Dr. Strangepackets or: How distributed systems foiled nuclear strikes
Precious digital signals
Into the Valley Poor Paul Baran has been forced to recount the motivations behind his work developing distributed networks and packet switching time and again. Such is the curse of a successful inventor, and to Baran's credit, he's as patient as ever when telling his story.
In case you've missed it, the tale goes like this. In 1961, with the Cold War being red hot, the US needed to devise communications technology that could withstand a major strike from the USSR. At the time, it seemed a large nuclear strike would disrupt communications networks to the point that command and control services would collapse. That's bad news when the ability to return fire on a massive scale serves as a major deterrent to an enemy making a first strike.
"The desire was to have what's called a second strike capability," Baran said, during a speech last night here at the Computer History Museum. "If you can survive a first strike and return a second in kind, there's a better chance of surviving. And the point of greatest vulnerability for accomplishing this was the command and control communications."
In addition, the US feared that the Soviets would likely hit us with everything they had, if their communications systems broke down. The idea being that a commander who cannot reach higher-ups would just assume that war was on, and that it was time to fire away.
"It was a very dangerous time," Baran said. "We were scared stiff. Without the communications, you would have a commander with missiles, and he would think a war is on and the Soviet response in that situation was to fail hot."
So, Baran set out to accomplish two things. The first was setting up a communications network with a mesh-like distributed design. Computers could be used to route traffic around numerous interconnected systems and if one or several boxes failed, the network would keep on ticking. This removed a reliance on a centralized system where a single box fed and received information from many.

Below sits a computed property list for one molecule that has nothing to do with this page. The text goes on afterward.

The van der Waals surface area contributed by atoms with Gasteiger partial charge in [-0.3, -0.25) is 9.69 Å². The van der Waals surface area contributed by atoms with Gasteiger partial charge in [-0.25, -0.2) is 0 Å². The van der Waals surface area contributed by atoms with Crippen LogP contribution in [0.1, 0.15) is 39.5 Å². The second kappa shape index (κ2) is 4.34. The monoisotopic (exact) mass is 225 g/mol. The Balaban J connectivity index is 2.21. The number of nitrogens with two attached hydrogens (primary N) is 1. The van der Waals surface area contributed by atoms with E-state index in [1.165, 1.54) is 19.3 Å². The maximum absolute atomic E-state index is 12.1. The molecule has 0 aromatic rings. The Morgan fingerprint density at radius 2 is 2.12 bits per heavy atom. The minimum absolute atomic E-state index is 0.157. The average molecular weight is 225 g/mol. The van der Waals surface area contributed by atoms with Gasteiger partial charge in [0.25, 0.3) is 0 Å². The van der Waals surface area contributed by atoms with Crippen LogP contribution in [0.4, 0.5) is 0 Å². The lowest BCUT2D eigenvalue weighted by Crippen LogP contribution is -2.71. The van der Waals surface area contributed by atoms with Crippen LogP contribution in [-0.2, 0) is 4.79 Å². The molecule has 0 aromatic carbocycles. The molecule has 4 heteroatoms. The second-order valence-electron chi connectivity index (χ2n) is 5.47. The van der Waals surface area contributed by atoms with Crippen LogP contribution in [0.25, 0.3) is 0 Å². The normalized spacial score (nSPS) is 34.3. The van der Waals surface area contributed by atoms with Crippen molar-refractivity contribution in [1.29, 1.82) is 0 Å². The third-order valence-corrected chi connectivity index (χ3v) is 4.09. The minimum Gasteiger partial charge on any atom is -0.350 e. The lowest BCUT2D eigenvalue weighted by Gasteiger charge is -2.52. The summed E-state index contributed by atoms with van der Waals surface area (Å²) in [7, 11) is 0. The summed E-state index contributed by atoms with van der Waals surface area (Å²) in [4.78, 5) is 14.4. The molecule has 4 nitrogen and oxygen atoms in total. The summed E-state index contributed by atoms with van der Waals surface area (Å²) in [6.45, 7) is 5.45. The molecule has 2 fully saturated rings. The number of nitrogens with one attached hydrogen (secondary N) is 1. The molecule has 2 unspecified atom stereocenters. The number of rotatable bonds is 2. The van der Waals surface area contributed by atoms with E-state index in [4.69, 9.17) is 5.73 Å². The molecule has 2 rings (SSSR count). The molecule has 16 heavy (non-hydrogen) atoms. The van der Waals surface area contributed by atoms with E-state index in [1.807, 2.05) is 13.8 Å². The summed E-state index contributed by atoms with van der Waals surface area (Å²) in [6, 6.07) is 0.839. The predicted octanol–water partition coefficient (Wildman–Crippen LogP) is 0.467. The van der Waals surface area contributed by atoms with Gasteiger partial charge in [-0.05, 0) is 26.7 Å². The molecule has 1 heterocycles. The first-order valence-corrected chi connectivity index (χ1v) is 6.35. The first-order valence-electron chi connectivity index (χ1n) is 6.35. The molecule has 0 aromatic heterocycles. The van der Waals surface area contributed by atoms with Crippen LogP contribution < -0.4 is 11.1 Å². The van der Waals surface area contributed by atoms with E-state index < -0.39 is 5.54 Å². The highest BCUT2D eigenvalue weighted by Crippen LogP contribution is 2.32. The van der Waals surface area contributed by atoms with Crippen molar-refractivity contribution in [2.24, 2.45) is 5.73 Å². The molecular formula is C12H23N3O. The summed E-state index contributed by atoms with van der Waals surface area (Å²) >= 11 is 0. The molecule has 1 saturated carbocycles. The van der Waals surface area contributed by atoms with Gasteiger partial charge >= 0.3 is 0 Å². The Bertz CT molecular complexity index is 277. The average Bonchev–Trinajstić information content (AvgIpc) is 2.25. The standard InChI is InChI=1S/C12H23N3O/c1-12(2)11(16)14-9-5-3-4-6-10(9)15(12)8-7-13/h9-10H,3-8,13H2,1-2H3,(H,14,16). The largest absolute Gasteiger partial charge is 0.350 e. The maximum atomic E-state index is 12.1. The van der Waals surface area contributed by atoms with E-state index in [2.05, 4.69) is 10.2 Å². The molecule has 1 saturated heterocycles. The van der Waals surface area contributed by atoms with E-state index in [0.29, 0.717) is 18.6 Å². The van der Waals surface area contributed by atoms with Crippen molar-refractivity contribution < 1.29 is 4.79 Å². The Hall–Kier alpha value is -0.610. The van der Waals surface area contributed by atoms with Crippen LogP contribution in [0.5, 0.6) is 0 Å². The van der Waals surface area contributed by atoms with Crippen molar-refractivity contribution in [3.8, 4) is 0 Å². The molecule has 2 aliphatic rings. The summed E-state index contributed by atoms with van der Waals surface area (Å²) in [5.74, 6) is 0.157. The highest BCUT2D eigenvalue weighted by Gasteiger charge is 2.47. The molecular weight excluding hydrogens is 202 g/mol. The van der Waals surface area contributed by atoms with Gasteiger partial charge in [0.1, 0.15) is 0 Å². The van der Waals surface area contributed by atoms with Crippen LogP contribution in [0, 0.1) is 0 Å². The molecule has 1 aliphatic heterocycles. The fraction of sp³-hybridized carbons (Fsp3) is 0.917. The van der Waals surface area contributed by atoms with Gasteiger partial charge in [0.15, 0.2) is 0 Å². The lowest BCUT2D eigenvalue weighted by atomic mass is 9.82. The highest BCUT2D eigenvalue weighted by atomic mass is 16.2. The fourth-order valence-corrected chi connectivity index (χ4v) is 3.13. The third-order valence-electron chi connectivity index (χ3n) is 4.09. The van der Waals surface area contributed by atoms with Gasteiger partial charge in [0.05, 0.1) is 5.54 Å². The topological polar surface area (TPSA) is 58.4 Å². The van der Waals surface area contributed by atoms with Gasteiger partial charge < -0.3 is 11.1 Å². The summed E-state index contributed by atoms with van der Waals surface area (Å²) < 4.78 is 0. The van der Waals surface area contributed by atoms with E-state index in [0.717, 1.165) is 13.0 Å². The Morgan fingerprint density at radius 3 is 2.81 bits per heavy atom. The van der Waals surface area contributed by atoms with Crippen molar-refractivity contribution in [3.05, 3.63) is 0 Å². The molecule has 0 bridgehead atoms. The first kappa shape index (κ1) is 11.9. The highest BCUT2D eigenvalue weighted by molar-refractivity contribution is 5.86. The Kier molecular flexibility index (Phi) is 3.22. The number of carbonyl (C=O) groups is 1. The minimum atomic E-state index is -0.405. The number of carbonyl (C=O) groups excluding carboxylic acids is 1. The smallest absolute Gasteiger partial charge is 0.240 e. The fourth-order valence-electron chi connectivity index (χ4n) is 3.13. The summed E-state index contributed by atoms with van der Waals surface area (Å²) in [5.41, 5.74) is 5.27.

In addition, Baran began work on packet switched networks that would break up data into smaller bits. Each packet could make its own way to the destination following the most efficient route available and then reassemble with other packets to form the original data. Baran originally called the smaller data components "message blocks." In the UK, Donald Davies independently came up with a similar idea and coined the term "packets" about five years after Baran started his work.
(There's a pretty hilarious Flash demo on packet-switching available here.)
"The telephone company said it wouldn't work and that I was crazy," Baran said. "Every time there was an objection, I had to go out and write a paper. Eventually, I ran out of reasons why it wouldn't work."
The telephone crowd was more used to the idea of circuit switching where a dedicated line is held open while information is being exchanged between two parties. They could not quite understand how one bit of information could be broken into parts with the parts taking different routes to an end point and that all this could happen more or less instantly, Baran said.
"These were people waiting for retirement," he said. "They were just old analog types, and they had no idea about digital."
It took years and years for the government and telephone companies to adopt Baran's methods. Eventually, much of the methodology developed by Baran was used as the basis for the Arpanet in the 1970s. Later this work would pave the way for the internet.
Rather comically, when asked if the US tried to patent or classify Baran's work, the networking pioneer disclosed that the government actually hoped the Soviets would borrow the technology.
"We would feel a more secure if the Russians had more secure command and control systems," Baran said.
If you ever have the chance to hear Baran speak, take it. Few IT luminaries can claim as much modesty or clarity as the RAND veteran and co-founder of the Institute for the Future. Baran emphasized again and again that no invention originates out of thin air and that he, like others, relied on the work of previous scientists and engineers.
"I think people in the popular press are lazy and paint a picture of people as being ten feet tall," Baran said. "It takes a combination of people (to do these things.) There is a piece here and there."
However, Sun Microsystems Fellow and security guru Whitfield Diffie credited Baran with unique abilities. Diffie, an audience member at the Sun sponsored Computer History Museum event, said that he "would be surprised if you could name anyone else" with the breadth of vision or foresight that Baran had at the time. ®